Pediatricians are trained today to treat patients until they reach adulthood, which is commonly considered the age of 18. Adolescent medicine specialists receive usually three additional years of training to work solely with the age group of approximately 11 to 25 years of age. We address the general medicine concerns of that age group, as well as preventive health care issues for that age group with which other specialties may not have a strong familiarity.
For example, I treat many patients with depression, eating disorders, menstrual disorders, chronic fatigue, and other issues that begin to occur during adolescence. We also are extremely vigilant about addressing preventive health issues, including the risk behaviors that often put adolescents at risk for poor health outcomes.
I believe currently there are 469 board certified pediatric adolescent medicine subspecialists in the U.S.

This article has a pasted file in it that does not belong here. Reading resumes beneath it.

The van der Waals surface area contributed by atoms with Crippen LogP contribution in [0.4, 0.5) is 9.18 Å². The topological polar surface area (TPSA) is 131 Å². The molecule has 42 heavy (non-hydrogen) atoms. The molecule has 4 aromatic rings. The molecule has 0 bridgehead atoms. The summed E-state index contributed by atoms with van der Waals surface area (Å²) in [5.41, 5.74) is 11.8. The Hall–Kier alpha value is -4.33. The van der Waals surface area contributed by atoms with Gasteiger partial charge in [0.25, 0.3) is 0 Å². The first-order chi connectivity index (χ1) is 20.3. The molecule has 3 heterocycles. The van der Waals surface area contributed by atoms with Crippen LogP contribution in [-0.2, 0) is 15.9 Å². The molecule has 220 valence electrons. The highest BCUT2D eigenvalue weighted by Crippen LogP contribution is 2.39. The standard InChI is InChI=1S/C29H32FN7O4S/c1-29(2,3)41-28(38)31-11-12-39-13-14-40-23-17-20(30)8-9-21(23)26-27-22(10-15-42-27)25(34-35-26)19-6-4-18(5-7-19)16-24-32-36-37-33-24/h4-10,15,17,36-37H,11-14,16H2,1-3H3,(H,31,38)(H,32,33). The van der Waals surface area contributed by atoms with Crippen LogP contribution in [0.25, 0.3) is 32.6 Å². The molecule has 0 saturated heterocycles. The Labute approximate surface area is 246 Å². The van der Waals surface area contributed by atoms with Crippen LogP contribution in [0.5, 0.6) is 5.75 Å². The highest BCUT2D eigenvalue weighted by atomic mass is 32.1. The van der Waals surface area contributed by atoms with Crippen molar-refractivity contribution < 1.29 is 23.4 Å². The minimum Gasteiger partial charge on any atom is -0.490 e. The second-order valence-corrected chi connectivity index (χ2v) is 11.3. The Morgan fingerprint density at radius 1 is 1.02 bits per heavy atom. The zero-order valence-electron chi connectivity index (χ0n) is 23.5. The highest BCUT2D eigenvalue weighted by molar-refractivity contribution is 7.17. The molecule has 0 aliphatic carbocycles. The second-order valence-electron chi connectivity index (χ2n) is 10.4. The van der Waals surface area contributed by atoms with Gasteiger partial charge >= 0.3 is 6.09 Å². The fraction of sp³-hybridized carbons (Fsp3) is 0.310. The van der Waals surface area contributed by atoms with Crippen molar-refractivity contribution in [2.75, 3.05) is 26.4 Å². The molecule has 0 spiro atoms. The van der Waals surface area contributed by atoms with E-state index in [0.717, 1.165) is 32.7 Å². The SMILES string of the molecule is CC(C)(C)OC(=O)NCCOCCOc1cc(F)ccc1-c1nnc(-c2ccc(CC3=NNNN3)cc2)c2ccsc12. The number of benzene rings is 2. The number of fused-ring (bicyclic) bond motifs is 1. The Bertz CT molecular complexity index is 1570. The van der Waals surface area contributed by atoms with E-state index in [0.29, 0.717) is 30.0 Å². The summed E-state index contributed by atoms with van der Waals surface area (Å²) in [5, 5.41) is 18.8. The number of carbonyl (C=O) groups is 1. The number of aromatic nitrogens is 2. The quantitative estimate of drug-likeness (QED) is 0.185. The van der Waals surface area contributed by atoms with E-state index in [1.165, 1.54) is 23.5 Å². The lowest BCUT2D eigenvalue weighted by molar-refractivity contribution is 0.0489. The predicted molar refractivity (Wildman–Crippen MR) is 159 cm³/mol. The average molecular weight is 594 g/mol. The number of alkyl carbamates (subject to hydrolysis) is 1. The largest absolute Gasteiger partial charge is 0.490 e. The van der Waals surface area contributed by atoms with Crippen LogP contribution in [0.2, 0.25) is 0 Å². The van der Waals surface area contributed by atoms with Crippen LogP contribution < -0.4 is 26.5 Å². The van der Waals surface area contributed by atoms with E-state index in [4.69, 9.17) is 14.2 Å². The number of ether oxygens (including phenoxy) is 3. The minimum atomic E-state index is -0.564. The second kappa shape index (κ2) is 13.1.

We are almost out of time. Before we wrap things up for today, do you have any final words for us, Dr. Middleman?
It's important to know that pertussis is on the rise, among adolescents especially, and to think about pertussis if someone has a chronic cough or cold that is not going away. Recognition of pertussis is going to be important for controlling the disease among adolescents until we have a vaccine that will help us accomplish prevention in a different way.
For additional information I recommend www.adolescenthealth.org, as well as the CDC web site, which is cdc.gov. Also your primary care provider can be an excellent source of information specially geared toward you or your family members.
Our thanks to Amy Middleman, MD, for joining us. To learn more about pertussis, please visit the web site of the Society of Adolescent Medicine at www.adolescenthealth.org/whoopingcough.html.